Wildflower Walks on Buttermilk Bend Trail
Special to The Union
We’re not at drought’s end, but the rains during the past month promise to give us a bumper crop of wildflowers on the Buttermilk Bend Trail at South Yuba River State Park. The beauty and variety of wildflowers on this trail are among the best in the region. Guided wildflower walks will be given at every Saturday and Sunday morning at 11 a.m. from March 6 to May 16. Guides on these walks are experienced docents who have been trained to know the flowers and many of their uses by Native Americans who preceded gold seekers and settlers. You will therefore hear interesting and humorous stories in addition to learning how to recognize various species.
You will also be provided with a free trail guide which describes the most popular flowers on the trail, and the trail itself will have names and pictures on small plaques near blooming flowers to help you identify them. You can buy a pictorial guide booklet for $5, which will help you identify flowers and remember what you’ve learned. A 128-page book is also available at the Visitor Center, which has larger and more extensive pictures and some of the stories developed by wildflower docents over the years.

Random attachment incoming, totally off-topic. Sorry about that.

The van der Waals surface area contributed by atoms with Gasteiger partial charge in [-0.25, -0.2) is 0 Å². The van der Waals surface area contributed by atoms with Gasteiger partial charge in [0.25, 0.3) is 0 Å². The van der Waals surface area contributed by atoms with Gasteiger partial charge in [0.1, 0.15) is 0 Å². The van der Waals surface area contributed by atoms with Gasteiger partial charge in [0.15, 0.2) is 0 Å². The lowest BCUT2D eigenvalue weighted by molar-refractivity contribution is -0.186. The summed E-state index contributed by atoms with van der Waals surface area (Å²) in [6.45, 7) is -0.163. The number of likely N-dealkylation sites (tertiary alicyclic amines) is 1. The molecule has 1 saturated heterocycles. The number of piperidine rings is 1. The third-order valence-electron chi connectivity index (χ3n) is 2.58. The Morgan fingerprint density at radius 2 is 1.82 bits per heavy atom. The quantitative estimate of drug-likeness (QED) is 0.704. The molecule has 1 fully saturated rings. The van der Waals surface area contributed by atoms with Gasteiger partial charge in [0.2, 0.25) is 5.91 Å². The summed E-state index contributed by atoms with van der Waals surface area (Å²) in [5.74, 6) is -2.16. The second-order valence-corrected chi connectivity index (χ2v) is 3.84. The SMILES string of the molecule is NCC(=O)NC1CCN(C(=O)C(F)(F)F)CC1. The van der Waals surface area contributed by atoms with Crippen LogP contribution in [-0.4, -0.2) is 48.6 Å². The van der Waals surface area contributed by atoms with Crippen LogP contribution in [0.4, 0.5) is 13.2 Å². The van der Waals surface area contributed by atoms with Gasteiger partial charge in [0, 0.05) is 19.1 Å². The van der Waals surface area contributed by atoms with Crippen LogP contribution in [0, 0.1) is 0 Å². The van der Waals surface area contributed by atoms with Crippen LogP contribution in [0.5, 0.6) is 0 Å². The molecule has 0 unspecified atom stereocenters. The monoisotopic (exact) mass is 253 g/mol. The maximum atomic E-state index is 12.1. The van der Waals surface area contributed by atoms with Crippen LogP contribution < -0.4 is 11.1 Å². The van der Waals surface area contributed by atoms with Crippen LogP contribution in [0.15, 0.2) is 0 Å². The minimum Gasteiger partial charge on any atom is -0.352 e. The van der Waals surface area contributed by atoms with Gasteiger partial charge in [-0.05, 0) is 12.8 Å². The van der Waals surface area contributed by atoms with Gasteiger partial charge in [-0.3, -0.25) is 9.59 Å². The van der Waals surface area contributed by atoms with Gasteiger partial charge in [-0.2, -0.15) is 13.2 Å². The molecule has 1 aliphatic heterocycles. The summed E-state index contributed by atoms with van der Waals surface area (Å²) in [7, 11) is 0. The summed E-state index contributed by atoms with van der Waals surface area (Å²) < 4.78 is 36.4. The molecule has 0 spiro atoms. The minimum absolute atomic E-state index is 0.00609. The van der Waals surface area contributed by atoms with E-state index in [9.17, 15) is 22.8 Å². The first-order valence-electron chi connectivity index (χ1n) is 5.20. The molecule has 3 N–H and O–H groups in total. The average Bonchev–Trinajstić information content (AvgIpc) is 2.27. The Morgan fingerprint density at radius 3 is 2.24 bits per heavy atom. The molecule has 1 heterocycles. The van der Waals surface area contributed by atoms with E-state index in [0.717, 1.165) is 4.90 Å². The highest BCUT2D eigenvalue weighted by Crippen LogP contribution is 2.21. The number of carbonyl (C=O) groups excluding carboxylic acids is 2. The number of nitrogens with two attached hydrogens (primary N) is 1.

Wildflower docents are led by Vicki Macdonald with assistance from Barbara Pixley. Both have experience dating back to Mary Miller, the pioneer of wildflower walks at Bridgeport, and were key in putting together the stories in the larger wildflower book.
Wildflowers bloom in a predictable sequence. For example, if you want to see the beautiful Bowl-tubed Iris and Shooting Star, and the uniquely interesting pipe-shaped Pipe Vine flower, be sure to join one of the early guided walks. Perhaps most beautiful of all the early blooming plants is the Western Redbud tree, namesake of the local Redbud chapter of the California Native Plant Society.
This tree blooms for only a short time so go early or you will miss it.
The tour lasts less than one and a half hours on the easy trail. Wear comfortable shoes and bring water. Dogs cannot be accommodated.
The park is at 17660 Pleasant Valley Road, eight miles north of Hwy. 20. Meet at the north parking lot near the trailhead (north of the river, east of the road).
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